While fall usually brings a decrease in sales activity, the opposite was true in September. The number of listings on the market dropped by double digits and home sales rose. With interest rates near historic lows and employment levels at historic highs, the housing market is expected to stay strong throughout the fall and winter.
Long the most affluent area of King County, the Eastside continues to record the highest home prices in the region. The median price of a single-family home on the Eastside was $928,500 in September, an increase of 4% from a year ago and a decrease of less than 1% from August. The Eastside construction boom continues, indicating that developers remain confident in the strength of the local economy.
The number of homes on the market in King County fell by almost 20% in September when compared to a year ago. However, last fall saw an increase in inventory that was unusual for the time of year. The median price of a single-family home was $660,000, down just 1% from the same time last year. Cities in King County, outside of Seattle, all saw price increases. Sales were up 7% indicating no shortage of buyers.
Prices remained relatively stable, with the median price of a single-family home in September dipping 3% over a year ago to $750,000. As tech companies continue to recruit top talent to the area, Seattle’s population keeps booming and demand for housing remains high. While home sales traditionally dip in the fall, the city saw sales increase by 12% in September as compared to last year. Rising rents may push more buyers into the market.
Buyers continue to be drawn to Snohomish County thanks to a strong economy and housing costs that are considerably more affordable than King County. That influx of buyers is also driving up prices. The median price of a single-family home in September was $492,500, up from $484,995 the same time last year. At $167,500 less than the median price in King County, it’s a relative bargain.
This post originally appeared on GetTheWReport.com
Despite a real estate slowdown gripping the nation, this year’s housing market is expected to be busier than realtor.com® economists originally predicted late last year. That means more home sales—and higher prices—are on the way.
The anticipated uptick in activity is due to lower mortgage rates, which make homes more affordable for buyers. The economic team expected rates to climb to 5.5% in 2019, but instead they have hovered around 4%. (They were 4.17% on 30-year, fixed-rate mortgages as of April 18, according to Freddie Mac data.) Economists say rates are now likely to rise a little to 4.5%, still well below what buyers were dreading.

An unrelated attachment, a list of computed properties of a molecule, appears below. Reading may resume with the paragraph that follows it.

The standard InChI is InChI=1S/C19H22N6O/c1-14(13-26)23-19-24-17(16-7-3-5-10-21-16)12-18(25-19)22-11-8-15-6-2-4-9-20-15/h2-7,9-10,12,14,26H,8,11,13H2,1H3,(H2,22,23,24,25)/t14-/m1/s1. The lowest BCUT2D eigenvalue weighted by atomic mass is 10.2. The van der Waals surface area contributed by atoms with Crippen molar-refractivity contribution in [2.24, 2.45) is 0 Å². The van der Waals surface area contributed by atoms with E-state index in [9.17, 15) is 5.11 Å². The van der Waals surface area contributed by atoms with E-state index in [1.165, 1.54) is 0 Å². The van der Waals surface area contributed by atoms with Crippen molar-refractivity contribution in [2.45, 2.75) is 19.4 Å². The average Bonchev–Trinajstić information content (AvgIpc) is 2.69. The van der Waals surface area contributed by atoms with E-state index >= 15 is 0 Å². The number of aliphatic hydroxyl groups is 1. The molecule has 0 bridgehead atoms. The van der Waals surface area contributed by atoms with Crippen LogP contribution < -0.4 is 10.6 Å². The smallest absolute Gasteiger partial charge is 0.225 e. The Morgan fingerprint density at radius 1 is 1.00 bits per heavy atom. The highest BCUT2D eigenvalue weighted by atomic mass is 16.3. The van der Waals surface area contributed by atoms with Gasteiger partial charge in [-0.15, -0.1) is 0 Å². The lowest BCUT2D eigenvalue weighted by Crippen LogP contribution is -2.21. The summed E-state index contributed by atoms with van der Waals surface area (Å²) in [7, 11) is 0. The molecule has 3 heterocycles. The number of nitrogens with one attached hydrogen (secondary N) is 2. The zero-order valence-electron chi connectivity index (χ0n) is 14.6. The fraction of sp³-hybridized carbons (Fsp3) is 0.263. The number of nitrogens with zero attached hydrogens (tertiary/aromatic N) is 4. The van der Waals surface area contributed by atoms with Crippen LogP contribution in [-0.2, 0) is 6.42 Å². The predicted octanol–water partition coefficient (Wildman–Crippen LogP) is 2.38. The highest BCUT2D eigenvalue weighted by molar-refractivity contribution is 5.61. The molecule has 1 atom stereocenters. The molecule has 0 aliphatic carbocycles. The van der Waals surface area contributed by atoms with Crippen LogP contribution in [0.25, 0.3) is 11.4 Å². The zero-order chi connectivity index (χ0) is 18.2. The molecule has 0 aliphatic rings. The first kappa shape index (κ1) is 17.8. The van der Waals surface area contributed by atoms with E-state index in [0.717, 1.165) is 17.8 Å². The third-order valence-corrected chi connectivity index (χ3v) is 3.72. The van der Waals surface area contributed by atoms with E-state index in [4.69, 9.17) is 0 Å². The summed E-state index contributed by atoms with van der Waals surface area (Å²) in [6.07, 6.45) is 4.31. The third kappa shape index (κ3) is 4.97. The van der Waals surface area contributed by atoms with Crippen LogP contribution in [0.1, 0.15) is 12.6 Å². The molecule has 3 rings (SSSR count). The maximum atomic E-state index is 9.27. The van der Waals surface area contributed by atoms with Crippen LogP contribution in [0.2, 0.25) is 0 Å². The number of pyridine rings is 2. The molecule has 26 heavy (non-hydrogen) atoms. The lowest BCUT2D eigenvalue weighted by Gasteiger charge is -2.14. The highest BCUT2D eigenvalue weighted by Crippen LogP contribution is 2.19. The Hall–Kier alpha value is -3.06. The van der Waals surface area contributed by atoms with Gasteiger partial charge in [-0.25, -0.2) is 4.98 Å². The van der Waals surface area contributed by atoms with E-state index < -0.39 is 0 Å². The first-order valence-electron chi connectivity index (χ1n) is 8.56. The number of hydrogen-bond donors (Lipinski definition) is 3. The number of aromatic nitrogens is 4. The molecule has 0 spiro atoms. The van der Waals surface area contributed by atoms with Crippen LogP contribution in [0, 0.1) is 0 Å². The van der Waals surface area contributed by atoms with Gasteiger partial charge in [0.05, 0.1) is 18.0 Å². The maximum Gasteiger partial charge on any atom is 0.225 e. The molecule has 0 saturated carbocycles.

However, it’ll be nothing like the feeding frenzy of recent years.
“It’s still going to be a lukewarm year for the housing market,” says Chief Economist Danielle Hale of realtor.com. “We’re going to see higher prices and slightly higher home sales than we expected. But home sales are still going to decline slightly as a result of the housing slowdown. There’s a gap between what sellers are looking for and buyers are hoping to pay.”
While a single percentage point difference may not seem that significant, it can add more than $100 to the monthly loan payment on a median-priced home of $300,000. (This assumes buyers put 20% down.) That can translate into tens of thousands of dollars over the life of a 30-year loan.
The downside for buyers—and upside for sellers—is that prices are expected to rise more than Hale’s team originally forecast, going up 2.9% in 2019 instead of 2.2%. That’s because the swelling ranks of buyers motivated by those lower mortgage rates will increase demand—and therefore prices.
Meanwhile, realtor.com’s economists predict the number of home sales will almost hold steady, dipping just 0.3%. They originally believed the number of sales would fall by 2%.
The market has slowed down from previous years because sellers, seeing an end to the good days of high prices, rushed to put their homes on the market. But this happened at the same time that many buyers backed off because of those same high prices. The glut in supply led to lower price growth and fewer home sales.
But as always, local conditions will be the main factor for real estate in your market, Hale says.
“In some markets there’s still not enough housing available, so buyers are likely to find a competitive market,” she says. “But in some markets prices are so high that buyers are choosing to be patient and sit on the sidelines.”
This post originally appeared on Realtor.com.